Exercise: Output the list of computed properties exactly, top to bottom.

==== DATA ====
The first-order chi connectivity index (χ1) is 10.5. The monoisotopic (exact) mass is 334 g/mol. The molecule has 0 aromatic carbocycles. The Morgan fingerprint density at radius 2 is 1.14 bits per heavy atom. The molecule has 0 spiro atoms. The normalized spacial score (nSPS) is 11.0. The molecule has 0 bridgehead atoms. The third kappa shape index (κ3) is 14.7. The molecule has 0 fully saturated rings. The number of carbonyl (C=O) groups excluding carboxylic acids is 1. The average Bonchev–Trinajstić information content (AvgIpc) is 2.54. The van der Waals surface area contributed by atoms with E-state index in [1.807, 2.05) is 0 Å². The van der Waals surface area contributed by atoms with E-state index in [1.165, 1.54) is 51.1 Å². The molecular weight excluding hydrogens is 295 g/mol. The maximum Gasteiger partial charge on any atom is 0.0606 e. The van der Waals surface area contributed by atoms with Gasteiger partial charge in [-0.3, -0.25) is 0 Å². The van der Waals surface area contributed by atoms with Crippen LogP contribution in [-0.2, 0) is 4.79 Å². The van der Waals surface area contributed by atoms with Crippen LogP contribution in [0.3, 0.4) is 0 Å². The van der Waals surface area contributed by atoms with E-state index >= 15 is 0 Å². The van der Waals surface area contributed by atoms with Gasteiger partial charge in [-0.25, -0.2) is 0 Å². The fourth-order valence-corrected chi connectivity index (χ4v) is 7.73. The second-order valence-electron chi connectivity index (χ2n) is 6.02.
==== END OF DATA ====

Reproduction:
The first-order chi connectivity index (χ1) is 10.5. The monoisotopic (exact) mass is 334 g/mol. The molecule has 0 aromatic carbocycles. The Morgan fingerprint density at radius 2 is 1.14 bits per heavy atom. The molecule has 0 spiro atoms. The normalized spacial score (nSPS) is 11.0. The molecule has 0 bridgehead atoms. The third kappa shape index (κ3) is 14.7. The molecule has 0 fully saturated rings. The number of carbonyl (C=O) groups excluding carboxylic acids is 1. The average Bonchev–Trinajstić information content (AvgIpc) is 2.54. The van der Waals surface area contributed by atoms with E-state index in [1.807, 2.05) is 0 Å². The van der Waals surface area contributed by atoms with E-state index in [1.165, 1.54) is 51.1 Å². The molecular weight excluding hydrogens is 295 g/mol. The maximum Gasteiger partial charge on any atom is 0.0606 e. The van der Waals surface area contributed by atoms with Gasteiger partial charge in [-0.3, -0.25) is 0 Å². The van der Waals surface area contributed by atoms with Crippen LogP contribution in [-0.2, 0) is 4.79 Å². The van der Waals surface area contributed by atoms with Crippen LogP contribution in [0.3, 0.4) is 0 Å². The van der Waals surface area contributed by atoms with E-state index >= 15 is 0 Å². The van der Waals surface area contributed by atoms with Gasteiger partial charge in [-0.25, -0.2) is 0 Å². The fourth-order valence-corrected chi connectivity index (χ4v) is 7.73. The second-order valence-electron chi connectivity index (χ2n) is 6.02.